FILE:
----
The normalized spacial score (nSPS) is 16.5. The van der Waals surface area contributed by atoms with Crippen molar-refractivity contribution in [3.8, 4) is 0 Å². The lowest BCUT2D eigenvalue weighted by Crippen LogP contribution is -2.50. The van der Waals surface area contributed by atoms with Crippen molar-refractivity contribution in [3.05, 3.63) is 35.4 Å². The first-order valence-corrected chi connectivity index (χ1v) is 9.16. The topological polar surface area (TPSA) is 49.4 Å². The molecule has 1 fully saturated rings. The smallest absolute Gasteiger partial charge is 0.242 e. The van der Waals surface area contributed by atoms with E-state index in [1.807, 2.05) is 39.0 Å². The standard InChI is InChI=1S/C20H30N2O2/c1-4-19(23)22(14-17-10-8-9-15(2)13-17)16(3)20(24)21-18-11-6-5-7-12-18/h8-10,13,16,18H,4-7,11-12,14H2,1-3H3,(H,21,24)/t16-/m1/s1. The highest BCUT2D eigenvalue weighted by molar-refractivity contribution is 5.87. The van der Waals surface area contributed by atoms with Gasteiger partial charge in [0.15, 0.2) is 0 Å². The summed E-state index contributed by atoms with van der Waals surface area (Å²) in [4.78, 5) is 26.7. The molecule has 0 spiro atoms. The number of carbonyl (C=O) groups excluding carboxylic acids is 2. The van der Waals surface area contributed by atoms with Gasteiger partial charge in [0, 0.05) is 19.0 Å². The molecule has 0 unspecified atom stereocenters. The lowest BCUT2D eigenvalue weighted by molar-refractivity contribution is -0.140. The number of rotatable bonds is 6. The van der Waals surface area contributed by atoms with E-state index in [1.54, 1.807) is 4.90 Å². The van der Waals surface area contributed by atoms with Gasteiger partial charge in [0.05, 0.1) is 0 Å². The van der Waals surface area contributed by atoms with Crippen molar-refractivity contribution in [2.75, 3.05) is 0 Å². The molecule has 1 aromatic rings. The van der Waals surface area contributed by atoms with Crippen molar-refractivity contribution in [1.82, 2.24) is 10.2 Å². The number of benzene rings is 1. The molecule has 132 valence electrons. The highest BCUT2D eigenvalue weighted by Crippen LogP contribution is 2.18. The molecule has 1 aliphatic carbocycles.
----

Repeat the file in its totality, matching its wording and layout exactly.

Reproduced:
The normalized spacial score (nSPS) is 16.5. The van der Waals surface area contributed by atoms with Crippen molar-refractivity contribution in [3.8, 4) is 0 Å². The lowest BCUT2D eigenvalue weighted by Crippen LogP contribution is -2.50. The van der Waals surface area contributed by atoms with Crippen molar-refractivity contribution in [3.05, 3.63) is 35.4 Å². The first-order valence-corrected chi connectivity index (χ1v) is 9.16. The topological polar surface area (TPSA) is 49.4 Å². The molecule has 1 fully saturated rings. The smallest absolute Gasteiger partial charge is 0.242 e. The van der Waals surface area contributed by atoms with E-state index in [1.807, 2.05) is 39.0 Å². The standard InChI is InChI=1S/C20H30N2O2/c1-4-19(23)22(14-17-10-8-9-15(2)13-17)16(3)20(24)21-18-11-6-5-7-12-18/h8-10,13,16,18H,4-7,11-12,14H2,1-3H3,(H,21,24)/t16-/m1/s1. The highest BCUT2D eigenvalue weighted by molar-refractivity contribution is 5.87. The van der Waals surface area contributed by atoms with Gasteiger partial charge in [0.15, 0.2) is 0 Å². The summed E-state index contributed by atoms with van der Waals surface area (Å²) in [4.78, 5) is 26.7. The molecule has 0 spiro atoms. The number of carbonyl (C=O) groups excluding carboxylic acids is 2. The van der Waals surface area contributed by atoms with Gasteiger partial charge in [0, 0.05) is 19.0 Å². The molecule has 0 unspecified atom stereocenters. The lowest BCUT2D eigenvalue weighted by molar-refractivity contribution is -0.140. The number of rotatable bonds is 6. The van der Waals surface area contributed by atoms with E-state index in [1.54, 1.807) is 4.90 Å². The van der Waals surface area contributed by atoms with Gasteiger partial charge in [0.05, 0.1) is 0 Å². The van der Waals surface area contributed by atoms with Crippen molar-refractivity contribution in [2.75, 3.05) is 0 Å². The molecule has 1 aromatic rings. The van der Waals surface area contributed by atoms with Crippen molar-refractivity contribution in [1.82, 2.24) is 10.2 Å². The number of benzene rings is 1. The molecule has 132 valence electrons. The highest BCUT2D eigenvalue weighted by Crippen LogP contribution is 2.18. The molecule has 1 aliphatic carbocycles.